Teaching safety skills to children with autism spectrum disorders: a comparison of strategies

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Crumrine, Daiquirie
Scudder, Rosalind Regier

This study investigated the question, if children diagnosed with ASD who learned safety skills through traditional teaching methods transferred them to real world situations more effectively and efficiently than children who learned safety skills through VR strategies. Eight children diagnosed with ASD were selected for this study. Participants were randomly assigned to form two groups of four children each. Two training phases were used for each condition ("Teaching As Usual" and VR). Training sessions were conducted twice a week for a maximum time limit of 30 minutes per session. Training phases lasted for five weeks and included instruction on fire safety (Phase I) and tornado safety (Phase II). A generalization and maintenance phase followed the training phases to assess learned skills. Results indicated that training via VR was a more efficient means; however, when effectiveness was measured both groups appeared to yield similar results.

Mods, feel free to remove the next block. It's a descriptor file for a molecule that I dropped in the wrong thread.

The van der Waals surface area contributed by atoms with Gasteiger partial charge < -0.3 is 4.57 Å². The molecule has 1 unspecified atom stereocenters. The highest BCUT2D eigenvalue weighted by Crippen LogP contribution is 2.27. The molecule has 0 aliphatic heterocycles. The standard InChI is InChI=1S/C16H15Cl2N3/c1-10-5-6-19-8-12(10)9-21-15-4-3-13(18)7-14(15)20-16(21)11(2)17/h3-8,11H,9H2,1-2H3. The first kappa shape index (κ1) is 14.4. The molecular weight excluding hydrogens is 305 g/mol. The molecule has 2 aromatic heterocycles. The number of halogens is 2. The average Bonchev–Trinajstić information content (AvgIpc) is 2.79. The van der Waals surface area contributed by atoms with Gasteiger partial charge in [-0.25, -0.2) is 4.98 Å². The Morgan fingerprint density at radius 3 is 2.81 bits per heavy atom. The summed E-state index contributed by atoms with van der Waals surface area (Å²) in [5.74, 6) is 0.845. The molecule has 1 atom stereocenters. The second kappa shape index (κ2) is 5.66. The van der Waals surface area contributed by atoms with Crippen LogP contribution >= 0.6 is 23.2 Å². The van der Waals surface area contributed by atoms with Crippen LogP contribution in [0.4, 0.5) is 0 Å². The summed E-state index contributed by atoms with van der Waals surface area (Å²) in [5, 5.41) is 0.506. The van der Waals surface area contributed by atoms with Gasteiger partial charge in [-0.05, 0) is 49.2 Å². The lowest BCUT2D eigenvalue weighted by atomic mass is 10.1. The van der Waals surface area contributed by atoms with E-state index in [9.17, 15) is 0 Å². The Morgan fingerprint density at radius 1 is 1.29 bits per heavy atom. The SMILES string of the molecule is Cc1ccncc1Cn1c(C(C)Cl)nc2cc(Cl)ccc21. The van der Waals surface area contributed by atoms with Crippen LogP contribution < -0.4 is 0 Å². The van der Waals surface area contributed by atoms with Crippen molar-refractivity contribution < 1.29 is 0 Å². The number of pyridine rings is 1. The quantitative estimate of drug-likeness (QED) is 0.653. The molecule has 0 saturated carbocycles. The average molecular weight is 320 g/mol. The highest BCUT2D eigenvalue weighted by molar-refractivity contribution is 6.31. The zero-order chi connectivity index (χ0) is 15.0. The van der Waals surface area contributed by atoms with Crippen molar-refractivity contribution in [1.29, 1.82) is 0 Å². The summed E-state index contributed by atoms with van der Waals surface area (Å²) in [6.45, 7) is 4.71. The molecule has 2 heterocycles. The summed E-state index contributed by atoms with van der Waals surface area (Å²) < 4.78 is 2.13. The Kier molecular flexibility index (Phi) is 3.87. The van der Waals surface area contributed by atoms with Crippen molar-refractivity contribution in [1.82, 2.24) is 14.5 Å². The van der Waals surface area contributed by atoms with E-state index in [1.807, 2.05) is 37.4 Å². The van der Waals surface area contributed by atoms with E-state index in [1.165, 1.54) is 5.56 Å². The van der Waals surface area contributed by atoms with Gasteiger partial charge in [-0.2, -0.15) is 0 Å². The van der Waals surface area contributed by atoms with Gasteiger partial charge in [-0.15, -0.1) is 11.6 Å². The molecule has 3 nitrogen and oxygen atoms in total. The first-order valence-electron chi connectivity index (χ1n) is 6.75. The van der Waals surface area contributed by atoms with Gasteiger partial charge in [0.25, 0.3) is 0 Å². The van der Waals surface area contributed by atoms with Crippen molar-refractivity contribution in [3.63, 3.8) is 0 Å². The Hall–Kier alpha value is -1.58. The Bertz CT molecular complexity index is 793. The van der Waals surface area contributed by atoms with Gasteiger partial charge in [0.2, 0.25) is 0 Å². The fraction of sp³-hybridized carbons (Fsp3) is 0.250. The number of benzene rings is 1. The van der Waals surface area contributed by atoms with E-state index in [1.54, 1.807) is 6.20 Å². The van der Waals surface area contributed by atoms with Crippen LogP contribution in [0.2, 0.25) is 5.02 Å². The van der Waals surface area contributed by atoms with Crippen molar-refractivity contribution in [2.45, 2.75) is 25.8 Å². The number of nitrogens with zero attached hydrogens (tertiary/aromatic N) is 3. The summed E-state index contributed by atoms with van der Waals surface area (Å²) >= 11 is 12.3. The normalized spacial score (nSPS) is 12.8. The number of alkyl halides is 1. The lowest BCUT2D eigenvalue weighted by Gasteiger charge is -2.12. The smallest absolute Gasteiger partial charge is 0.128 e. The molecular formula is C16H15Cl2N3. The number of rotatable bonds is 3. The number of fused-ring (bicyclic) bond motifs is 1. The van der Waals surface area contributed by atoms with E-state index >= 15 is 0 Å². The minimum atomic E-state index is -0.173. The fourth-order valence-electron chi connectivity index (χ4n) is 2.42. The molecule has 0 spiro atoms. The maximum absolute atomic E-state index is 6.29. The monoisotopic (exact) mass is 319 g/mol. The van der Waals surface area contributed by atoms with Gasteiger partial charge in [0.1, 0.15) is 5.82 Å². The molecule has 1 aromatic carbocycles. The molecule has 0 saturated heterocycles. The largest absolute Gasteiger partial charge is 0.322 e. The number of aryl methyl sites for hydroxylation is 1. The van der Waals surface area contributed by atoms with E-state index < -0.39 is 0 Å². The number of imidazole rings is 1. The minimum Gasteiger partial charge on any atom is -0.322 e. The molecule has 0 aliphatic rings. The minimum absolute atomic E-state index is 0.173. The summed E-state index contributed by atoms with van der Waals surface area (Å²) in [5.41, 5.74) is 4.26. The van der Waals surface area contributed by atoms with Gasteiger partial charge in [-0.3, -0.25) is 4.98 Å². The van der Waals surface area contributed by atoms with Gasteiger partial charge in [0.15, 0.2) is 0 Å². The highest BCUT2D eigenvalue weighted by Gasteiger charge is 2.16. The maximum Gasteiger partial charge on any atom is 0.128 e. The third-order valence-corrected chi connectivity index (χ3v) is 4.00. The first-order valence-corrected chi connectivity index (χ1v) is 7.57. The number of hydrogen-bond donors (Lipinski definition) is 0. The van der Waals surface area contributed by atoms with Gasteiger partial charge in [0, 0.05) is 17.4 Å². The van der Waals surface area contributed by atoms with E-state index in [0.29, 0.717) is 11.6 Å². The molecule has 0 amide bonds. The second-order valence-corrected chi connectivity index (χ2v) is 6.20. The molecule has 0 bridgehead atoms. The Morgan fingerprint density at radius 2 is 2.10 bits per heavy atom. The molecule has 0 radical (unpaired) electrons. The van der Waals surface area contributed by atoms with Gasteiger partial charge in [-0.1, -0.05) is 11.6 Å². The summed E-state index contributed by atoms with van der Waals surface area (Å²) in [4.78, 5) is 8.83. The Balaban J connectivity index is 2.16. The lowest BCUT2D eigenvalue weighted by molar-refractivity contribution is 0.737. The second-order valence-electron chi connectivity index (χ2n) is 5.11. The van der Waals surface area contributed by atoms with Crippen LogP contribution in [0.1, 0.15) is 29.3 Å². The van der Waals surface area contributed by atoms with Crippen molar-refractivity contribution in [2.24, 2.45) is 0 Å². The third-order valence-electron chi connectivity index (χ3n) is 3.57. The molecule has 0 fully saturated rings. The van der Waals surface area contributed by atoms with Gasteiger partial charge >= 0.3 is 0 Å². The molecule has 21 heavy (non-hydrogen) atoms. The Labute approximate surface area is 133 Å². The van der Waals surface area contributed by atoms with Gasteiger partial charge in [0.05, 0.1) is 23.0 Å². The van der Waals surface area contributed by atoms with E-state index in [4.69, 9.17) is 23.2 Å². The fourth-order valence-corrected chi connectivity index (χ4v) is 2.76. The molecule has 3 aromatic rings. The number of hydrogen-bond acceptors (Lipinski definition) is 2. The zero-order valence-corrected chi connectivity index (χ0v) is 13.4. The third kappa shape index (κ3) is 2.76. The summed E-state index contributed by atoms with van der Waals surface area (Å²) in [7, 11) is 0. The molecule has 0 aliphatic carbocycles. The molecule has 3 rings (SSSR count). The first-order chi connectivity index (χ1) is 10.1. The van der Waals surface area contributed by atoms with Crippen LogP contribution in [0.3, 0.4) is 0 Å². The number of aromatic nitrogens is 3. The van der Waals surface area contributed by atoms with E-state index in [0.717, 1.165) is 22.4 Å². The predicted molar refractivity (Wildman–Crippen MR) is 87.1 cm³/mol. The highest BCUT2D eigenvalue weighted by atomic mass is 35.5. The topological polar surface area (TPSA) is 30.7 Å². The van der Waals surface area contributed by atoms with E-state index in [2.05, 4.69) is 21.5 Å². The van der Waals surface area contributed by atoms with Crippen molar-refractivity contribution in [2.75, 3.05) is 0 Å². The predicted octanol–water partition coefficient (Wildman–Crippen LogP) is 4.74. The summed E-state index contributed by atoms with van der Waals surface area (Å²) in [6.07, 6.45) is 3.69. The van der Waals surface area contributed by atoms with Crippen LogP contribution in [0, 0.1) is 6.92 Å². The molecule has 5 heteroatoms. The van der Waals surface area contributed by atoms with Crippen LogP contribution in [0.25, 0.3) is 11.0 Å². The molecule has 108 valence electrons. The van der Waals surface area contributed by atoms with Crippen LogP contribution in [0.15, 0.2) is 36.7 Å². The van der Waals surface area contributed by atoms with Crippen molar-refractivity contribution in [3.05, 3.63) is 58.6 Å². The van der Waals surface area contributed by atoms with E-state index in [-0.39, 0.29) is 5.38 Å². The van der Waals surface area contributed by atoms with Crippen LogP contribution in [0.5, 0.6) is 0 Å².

Table of Content
Thesis (M.A.)--Wichita State University, College of Health Professions, Dept. of Communication Sciences and Disorders.
"July 2006."
Includes bibliographic references (leaves 83-88)